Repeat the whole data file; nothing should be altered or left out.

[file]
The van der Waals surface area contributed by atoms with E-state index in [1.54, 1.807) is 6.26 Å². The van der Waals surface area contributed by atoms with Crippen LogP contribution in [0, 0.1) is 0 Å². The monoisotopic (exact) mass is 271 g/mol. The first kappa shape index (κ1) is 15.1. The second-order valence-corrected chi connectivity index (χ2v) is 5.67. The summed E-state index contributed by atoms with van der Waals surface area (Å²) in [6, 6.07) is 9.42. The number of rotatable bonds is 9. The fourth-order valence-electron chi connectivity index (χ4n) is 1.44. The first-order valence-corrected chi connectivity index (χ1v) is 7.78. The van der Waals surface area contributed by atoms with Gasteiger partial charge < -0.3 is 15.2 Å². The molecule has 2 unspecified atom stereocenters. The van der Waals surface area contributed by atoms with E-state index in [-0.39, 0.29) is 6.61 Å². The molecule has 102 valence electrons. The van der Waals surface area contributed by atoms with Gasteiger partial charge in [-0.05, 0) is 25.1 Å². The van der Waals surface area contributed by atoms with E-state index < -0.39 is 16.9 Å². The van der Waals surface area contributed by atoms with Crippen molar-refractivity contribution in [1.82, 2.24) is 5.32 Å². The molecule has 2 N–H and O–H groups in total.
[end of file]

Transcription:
The van der Waals surface area contributed by atoms with E-state index in [1.54, 1.807) is 6.26 Å². The van der Waals surface area contributed by atoms with Crippen LogP contribution in [0, 0.1) is 0 Å². The monoisotopic (exact) mass is 271 g/mol. The first kappa shape index (κ1) is 15.1. The second-order valence-corrected chi connectivity index (χ2v) is 5.67. The summed E-state index contributed by atoms with van der Waals surface area (Å²) in [6, 6.07) is 9.42. The number of rotatable bonds is 9. The fourth-order valence-electron chi connectivity index (χ4n) is 1.44. The first-order valence-corrected chi connectivity index (χ1v) is 7.78. The van der Waals surface area contributed by atoms with Gasteiger partial charge < -0.3 is 15.2 Å². The molecule has 2 unspecified atom stereocenters. The van der Waals surface area contributed by atoms with E-state index in [-0.39, 0.29) is 6.61 Å². The molecule has 102 valence electrons. The van der Waals surface area contributed by atoms with Gasteiger partial charge in [-0.05, 0) is 25.1 Å². The van der Waals surface area contributed by atoms with E-state index < -0.39 is 16.9 Å². The van der Waals surface area contributed by atoms with Crippen molar-refractivity contribution in [1.82, 2.24) is 5.32 Å². The molecule has 2 N–H and O–H groups in total.